Outdoor Preschools to Open at Four Seattle Parks in September

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On a cloudy day, April Charlie explores the forests of Camp Long for the first time. Through her three-year-old eyes it is a wonderland – full of towering conifers, big rocks and colorful animals. It’s a perfect place to ramble, burrow and play. The best part is Charlie will get to enjoy an education full of healthy, active play in a sensory rich world where she will build both the social and emotional skills needed for a productive life and the academic skills needed for success in school. 

In an outdoor classroom, lessons have a natural magic: instead of counting marbles, children collect and count acorns; to learn colors, geometry and fine motor control, children use paintbrushes to spread pollen between flowers and record the color, shape and number of petals to share with the class; and with a pile of leaves and twigs, they build sculptures and art that reflect the wilds of their imagination.

In an innovative partnership, Seattle Parks and Recreation is providing space for Tiny Trees Preschool to operate, on a pilot basis, 11 affordable, nature-rich outdoor preschool classes, helping 180 children a day at four Seattle Parks.

Affordability was a major reason April Charlie’s parents chose Tiny Trees. “Shortly after Charlie was born, we added her to a number of wait lists for various preschools,” said Annie McGlynn-Wright. “Some cost more than $19,000 a year, far more than what students pay now in tuition at the University of Washington and just not possible for a working family like us.”

At Tiny Trees, 52% of the incoming class receives financial assistance. At Carkeek Park, families who make less than $72,000 a year receive free tuition through the Seattle Preschool Program Pathways. “We’re committed to creating a school where every child is welcome,” said Andrew Jay, CEO of Tiny Trees Preschool. “Making tuition affordable and investing in teachers who reflect the diversity of the neighborhoods our schools are a part of, are key to that success.”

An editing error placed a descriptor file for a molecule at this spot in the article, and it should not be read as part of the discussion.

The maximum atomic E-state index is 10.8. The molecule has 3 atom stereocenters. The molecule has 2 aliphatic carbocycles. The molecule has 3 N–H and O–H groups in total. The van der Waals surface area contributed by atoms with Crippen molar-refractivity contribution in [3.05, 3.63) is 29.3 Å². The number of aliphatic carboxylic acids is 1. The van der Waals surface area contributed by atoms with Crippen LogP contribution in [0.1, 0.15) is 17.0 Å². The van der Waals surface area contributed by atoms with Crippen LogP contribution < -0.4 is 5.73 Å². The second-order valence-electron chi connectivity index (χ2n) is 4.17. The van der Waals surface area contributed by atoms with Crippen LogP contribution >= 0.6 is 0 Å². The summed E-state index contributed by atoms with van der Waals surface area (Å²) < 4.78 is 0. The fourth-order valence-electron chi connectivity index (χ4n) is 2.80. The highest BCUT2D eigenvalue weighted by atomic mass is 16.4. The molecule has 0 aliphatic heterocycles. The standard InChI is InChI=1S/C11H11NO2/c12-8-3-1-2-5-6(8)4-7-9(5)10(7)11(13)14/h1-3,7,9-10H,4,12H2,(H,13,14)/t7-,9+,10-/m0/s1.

Tiny Trees Preschool keeps costs low by eliminating the cost of building, renovating and maintaining a child care facility. Instead of spending a huge amount on bricks and mortar the school spends it on hiring and supporting great teachers. The result is a preschool that costs 80% less to start and tuition prices that are 10 or 40% below market rate. Beginning September 12, 2016, Tiny Trees will operate schools at Camp Long in West Seattle, Carkeek Park in Northwest Seattle, John C. Little Park in the Rainier Valley and Jefferson Park on Beacon Hill.

The pilot agreement illustrates Seattle Parks and Recreation’s support for the city’s Preschool Program, approved by Seattle voters in 2014 to make preschool opportunities available for all Seattle 3- and 4-year-old children. 

“This unique outdoor preschool program helps children to learn and develop while experiencing the wonder of the natural world,” said Seattle Parks and Recreation Superintendent Jesús Aguirre. “Supporting families in connecting their children to the natural world at an early age supports our efforts to build life-long advocates for the preservation of outdoor space and environmental stewardship.”

The Seattle Preschool Program aims to provide high quality early childhood education programs for 1,600 children a year by 2018. Tiny Trees Preschool is a provider for the Seattle Preschool Program – Pathways at Carkeek Park, and has two years to meet the quality standards for the Seattle Preschool Program.

Outdoor preschool is a concept that started in Norway, Germany and Denmark, three countries where the weather can get really cold. The model has been tested in the Northwest by Cedarsong Nature School, which has been offering year-round outdoor preschool on Vashon Island since 2006.

To make sure families are prepared for a Seattle winter, Tiny Trees provides every child a free one-piece rain suit and boots from the Vancouver, WA based company Oakiwear. Children also use picnic shelters in heavy rain and there is an emergency shelter designated at each site in case of severe weather or emergency. Tiny Trees follows the Seattle Public Schools (SPS) calendar and is closed on SPS snow days.

For more information, please visit TinyTrees.org.